" There is a difference between saying that a video has been edited, to condense it to a few minutes, to present on YouTube.. [and] it's a different thing entirely to allege that these videos have been doctored, manipulated or manufactured, which is what the industry seems to be saying right now, there is no evidence of this ..."
- Will Potter, an independent journalist and an author
Covert video has exposed the cruel treatment of animals in some factory farms in the United States but in several US states it is those who expose abusive practices that could end up being punished.
Animal rights activists say new laws being enacted in several US states are threatening their ability to uncover cases of appalling treatment of livestock.
In many instances, undercover videos have led to the prosecution and conviction of animal abusers.
In 2011, the Humane Society released a video exposing workers using an illegal method of training horses known as "soring".
The workers at a training facility used chemicals to burn the legs of horses in order to force them to walk with a high step in competitions. It also showed trainers striking horses in the head among other abuses. This video led federal prosecutors to charge and convict the perpetrators.
But now, in several states, it is the whistleblowers themselves who could now be pursued under legislation being proposed that would make it illegal to covertly videotape conditions at farms, or to work undercover.
"We are very disassociated from our food supply, and one of the things that we are trying to do within the animal welfare movement is to connect people to their food and to really say: ok this is happening in some rural outpost, whether it's the production or the slaughter, but you have a moral duty to see what's going on with these animals."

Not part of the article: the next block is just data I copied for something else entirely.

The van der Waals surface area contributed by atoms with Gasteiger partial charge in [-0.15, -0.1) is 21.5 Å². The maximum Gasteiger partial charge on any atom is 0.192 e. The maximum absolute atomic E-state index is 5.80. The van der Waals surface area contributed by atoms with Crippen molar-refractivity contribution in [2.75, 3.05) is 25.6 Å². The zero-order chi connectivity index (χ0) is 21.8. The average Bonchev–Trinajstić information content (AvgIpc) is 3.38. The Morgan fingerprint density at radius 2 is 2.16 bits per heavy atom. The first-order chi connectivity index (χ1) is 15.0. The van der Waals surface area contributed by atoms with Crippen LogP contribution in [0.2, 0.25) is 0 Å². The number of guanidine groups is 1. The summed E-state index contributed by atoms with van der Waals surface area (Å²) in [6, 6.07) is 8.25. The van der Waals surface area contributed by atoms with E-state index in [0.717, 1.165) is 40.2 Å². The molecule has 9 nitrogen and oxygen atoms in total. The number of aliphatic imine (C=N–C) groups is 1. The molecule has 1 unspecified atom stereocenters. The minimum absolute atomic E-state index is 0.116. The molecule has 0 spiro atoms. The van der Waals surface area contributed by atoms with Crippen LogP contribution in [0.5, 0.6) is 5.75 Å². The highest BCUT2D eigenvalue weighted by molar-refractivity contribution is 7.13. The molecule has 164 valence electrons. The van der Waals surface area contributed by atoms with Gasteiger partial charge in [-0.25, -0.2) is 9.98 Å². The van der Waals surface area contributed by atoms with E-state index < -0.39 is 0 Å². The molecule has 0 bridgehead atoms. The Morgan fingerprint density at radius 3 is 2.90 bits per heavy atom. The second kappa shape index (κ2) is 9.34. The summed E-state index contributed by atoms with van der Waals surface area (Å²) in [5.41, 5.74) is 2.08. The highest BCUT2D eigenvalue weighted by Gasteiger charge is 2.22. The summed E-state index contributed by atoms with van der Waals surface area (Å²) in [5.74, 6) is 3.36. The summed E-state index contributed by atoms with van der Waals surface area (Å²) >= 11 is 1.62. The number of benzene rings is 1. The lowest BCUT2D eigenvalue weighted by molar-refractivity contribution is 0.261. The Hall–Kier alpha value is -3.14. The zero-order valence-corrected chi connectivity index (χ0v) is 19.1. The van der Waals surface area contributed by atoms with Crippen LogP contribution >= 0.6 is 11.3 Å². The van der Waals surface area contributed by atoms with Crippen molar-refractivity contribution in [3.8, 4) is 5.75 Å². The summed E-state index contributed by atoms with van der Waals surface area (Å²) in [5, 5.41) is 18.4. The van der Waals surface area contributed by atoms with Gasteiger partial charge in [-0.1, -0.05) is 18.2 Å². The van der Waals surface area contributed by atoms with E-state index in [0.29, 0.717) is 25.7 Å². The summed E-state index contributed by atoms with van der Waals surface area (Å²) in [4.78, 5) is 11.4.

- Wayne Pacelle, resident and CEO, The Humane Society
The legislation called Ag-Gag bills by campaigners, is often based on a template drawn up by the American Legislative Exchange Council (ALEC) - a conservative group that brings together big business and politicians to formulate laws favourable to right wing and corporate interests.
ALEC had a hand in Florida's controversial "stand your ground" gun law and voter ID regulations in various states.
Activists say the legislation is part of a sustained campaign against animal and environmental activists led by corporations and the politicians they support.
A few years ago a senior FBI official named what he called 'eco-terrorism' as the number one domestic terror threat - a term that now appears to encompass non-violent civil disobedience by those simply concerned about the environment and cruelty to animals.
So, are the priorities of legislators too aligned with big business? And can the Ag-Gag laws really stop animal activists?
Inside Story Americas , with presenter Shihab Rattansi, discusses with guests: Emily Meredith, the director of communications at the Animal Agriculture Alliance; Wayne Pacelle, the president and CEO of The Humane Society of the United States, an animal protection group; and Will Potter, an independent journalist and author of the book Green is the New Red: An Insider's Account of a Social Movement Under Siege.
" Well the farm protection legislation is really important, because it protects the farm owners ... the farm families who work [in] those farms ...and it protects the animal agriculture industry as a whole."
"Of course no one in the industry, none of these family condone any sort of animal abuse. But this farm protection legislation has really derived from a need for farm families to have a recourse against these activist groups who are really portraying them in a false light, and using these videos as fund raising campaigns, rather to really collaborate with the industry and make improvements."
- Emely Meredith, director of communications at the Animal Agriculture Alliance